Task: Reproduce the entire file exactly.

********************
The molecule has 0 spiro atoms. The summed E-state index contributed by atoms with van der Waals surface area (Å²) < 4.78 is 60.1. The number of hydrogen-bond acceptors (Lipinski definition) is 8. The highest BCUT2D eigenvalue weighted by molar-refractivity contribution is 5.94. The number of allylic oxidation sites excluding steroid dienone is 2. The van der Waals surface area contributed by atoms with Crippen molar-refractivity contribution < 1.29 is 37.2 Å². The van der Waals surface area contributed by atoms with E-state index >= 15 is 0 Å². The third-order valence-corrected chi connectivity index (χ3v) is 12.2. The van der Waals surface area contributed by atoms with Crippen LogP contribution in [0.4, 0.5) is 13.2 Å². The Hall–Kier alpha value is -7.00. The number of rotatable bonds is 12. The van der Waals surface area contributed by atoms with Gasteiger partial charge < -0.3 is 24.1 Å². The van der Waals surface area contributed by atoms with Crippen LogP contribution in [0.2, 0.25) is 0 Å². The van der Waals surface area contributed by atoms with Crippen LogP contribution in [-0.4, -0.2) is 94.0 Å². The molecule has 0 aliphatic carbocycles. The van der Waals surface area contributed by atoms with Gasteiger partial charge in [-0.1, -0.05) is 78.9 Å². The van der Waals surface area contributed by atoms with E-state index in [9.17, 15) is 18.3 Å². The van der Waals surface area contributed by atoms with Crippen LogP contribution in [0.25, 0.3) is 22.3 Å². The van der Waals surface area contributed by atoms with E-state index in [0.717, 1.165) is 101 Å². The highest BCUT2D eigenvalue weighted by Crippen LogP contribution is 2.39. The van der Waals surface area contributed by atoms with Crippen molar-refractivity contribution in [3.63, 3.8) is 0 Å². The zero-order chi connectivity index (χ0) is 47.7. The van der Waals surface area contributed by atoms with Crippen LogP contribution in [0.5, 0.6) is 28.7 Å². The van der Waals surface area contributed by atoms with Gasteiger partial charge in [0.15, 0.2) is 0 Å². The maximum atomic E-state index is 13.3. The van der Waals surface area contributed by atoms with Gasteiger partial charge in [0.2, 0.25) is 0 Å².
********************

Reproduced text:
The molecule has 0 spiro atoms. The summed E-state index contributed by atoms with van der Waals surface area (Å²) < 4.78 is 60.1. The number of hydrogen-bond acceptors (Lipinski definition) is 8. The highest BCUT2D eigenvalue weighted by molar-refractivity contribution is 5.94. The number of allylic oxidation sites excluding steroid dienone is 2. The van der Waals surface area contributed by atoms with Crippen molar-refractivity contribution < 1.29 is 37.2 Å². The van der Waals surface area contributed by atoms with E-state index >= 15 is 0 Å². The third-order valence-corrected chi connectivity index (χ3v) is 12.2. The van der Waals surface area contributed by atoms with Crippen LogP contribution in [0.4, 0.5) is 13.2 Å². The Hall–Kier alpha value is -7.00. The number of rotatable bonds is 12. The van der Waals surface area contributed by atoms with Gasteiger partial charge < -0.3 is 24.1 Å². The van der Waals surface area contributed by atoms with Crippen LogP contribution in [0.2, 0.25) is 0 Å². The van der Waals surface area contributed by atoms with Crippen LogP contribution in [-0.4, -0.2) is 94.0 Å². The molecule has 0 aliphatic carbocycles. The van der Waals surface area contributed by atoms with Gasteiger partial charge in [-0.1, -0.05) is 78.9 Å². The van der Waals surface area contributed by atoms with E-state index in [9.17, 15) is 18.3 Å². The van der Waals surface area contributed by atoms with Crippen LogP contribution in [0.25, 0.3) is 22.3 Å². The van der Waals surface area contributed by atoms with E-state index in [0.717, 1.165) is 101 Å². The highest BCUT2D eigenvalue weighted by Crippen LogP contribution is 2.39. The van der Waals surface area contributed by atoms with Crippen molar-refractivity contribution in [3.63, 3.8) is 0 Å². The zero-order chi connectivity index (χ0) is 47.7. The van der Waals surface area contributed by atoms with Crippen LogP contribution in [0.5, 0.6) is 28.7 Å². The van der Waals surface area contributed by atoms with Gasteiger partial charge in [0.15, 0.2) is 0 Å². The maximum atomic E-state index is 13.3. The van der Waals surface area contributed by atoms with Gasteiger partial charge in [0.2, 0.25) is 0 Å².